A judge sentenced a Rainier man to 20 months in jail Monday for the vehicular homicide of a pedestrian as he walked on state Route 507 in April.
Richard Lee Peace, 52, had earlier pleaded guilty to a count of vehicular homicide, caused by “disregard for the safety of others.” A prosecutor and Peace’s defense attorney made a joint recommendation that Peace serve 20 months in jail, the high end of the standard sentencing range. Thurston County Superior Court Judge Carol Murphy accepted the recommendation.
Peace was driving in his pickup on state Route 507 on April 25 when he struck and killed Donald R. Moore, 58. Moore was walking on the right shoulder near Binghampton Street about 9 p.m. when Peace’s pickup crossed over the fog line and hit Moore from behind, according to the Washington State Patrol.
Initially, Peace was charged with vehicular homicide while driving under the influence. However, the charge was later amended to vehicular homicide while driving with “disregard for the safety of others,” after it was revealed that a WSP trooper misread the results of Peace’s preliminary breath test to reflect that Peace was legally intoxicated. In fact, Peace registered a 0.016 on his preliminary breath test – well below the drunken-driving threshold of 0.08 percent.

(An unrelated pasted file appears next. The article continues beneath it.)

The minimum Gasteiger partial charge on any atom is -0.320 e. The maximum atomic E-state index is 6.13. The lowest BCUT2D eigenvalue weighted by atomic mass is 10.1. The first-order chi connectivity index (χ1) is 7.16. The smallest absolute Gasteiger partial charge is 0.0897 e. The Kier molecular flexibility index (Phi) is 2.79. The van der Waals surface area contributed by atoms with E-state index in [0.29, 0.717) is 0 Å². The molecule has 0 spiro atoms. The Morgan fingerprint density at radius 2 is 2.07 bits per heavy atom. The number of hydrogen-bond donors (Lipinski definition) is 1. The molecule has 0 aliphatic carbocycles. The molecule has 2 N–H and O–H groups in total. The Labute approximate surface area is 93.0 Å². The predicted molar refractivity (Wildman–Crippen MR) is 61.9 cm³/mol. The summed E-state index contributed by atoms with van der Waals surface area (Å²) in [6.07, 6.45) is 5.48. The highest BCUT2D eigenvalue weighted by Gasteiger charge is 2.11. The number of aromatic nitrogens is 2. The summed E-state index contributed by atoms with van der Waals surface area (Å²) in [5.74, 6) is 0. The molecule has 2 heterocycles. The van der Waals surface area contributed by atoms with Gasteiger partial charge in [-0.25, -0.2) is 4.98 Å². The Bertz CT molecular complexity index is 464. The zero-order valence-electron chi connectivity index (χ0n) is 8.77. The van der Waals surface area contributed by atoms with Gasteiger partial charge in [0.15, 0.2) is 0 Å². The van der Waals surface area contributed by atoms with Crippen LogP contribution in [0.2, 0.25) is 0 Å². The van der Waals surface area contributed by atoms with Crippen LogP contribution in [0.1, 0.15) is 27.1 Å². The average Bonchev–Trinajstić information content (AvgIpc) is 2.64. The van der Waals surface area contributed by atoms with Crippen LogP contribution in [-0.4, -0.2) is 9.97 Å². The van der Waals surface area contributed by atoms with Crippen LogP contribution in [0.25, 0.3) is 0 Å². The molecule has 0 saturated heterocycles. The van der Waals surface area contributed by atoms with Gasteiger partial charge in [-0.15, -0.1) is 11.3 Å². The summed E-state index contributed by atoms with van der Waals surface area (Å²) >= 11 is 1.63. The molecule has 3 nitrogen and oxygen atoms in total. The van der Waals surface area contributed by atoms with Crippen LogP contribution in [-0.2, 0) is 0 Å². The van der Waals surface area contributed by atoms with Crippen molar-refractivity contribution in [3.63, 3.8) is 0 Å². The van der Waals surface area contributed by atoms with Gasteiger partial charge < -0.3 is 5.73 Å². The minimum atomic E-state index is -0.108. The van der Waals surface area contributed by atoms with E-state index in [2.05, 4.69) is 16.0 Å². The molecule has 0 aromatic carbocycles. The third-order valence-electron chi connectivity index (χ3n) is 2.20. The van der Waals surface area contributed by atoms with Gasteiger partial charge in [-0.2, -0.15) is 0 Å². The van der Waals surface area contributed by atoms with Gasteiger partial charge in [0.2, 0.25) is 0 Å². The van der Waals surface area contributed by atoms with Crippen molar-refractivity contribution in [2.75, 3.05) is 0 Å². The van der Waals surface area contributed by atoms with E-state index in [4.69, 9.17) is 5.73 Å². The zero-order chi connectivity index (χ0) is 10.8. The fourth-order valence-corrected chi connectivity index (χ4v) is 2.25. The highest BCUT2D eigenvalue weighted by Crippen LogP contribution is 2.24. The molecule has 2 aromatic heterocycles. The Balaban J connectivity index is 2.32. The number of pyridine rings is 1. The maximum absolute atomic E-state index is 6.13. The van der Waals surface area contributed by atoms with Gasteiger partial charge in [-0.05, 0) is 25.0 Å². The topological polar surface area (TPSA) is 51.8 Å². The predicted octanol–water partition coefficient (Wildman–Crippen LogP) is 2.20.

In court Monday, Peace apologized. “I was the one who was driving the truck,” Peace said. “It was my fault, and my heart goes out to the family.”
Moore’s sister Cathy King has said her brother was walking home from church when he was struck from behind. He was killed instantly. Moore’s brother Robert wrote the court a letter expressing disbelief that Peace received such a lenient sentence.
“For one citizen to be able to take a motor vehicle and run over another citizen and only receive a 15-20 month penalty is mind-boggling,” Robert Moore wrote.
Robert Moore also stated that he talked to his brother on the phone just days before his death.
“To this day, I am extremely grateful that I was able to talk to Donnie just days before the accident,” Robert Moore wrote. “We had a great conversation. But, I am also saddened by the fact that that conversation will be our last. Never did I think that I would bury my brother before our parents. We even joked about our ages and how time had flown, but agreed we should have another 20-25 years left in us. We both thought, plenty of time left to do whatever. That whatever will never come for us.”Jeremy Pawloski: 360-754-5445 email@example.com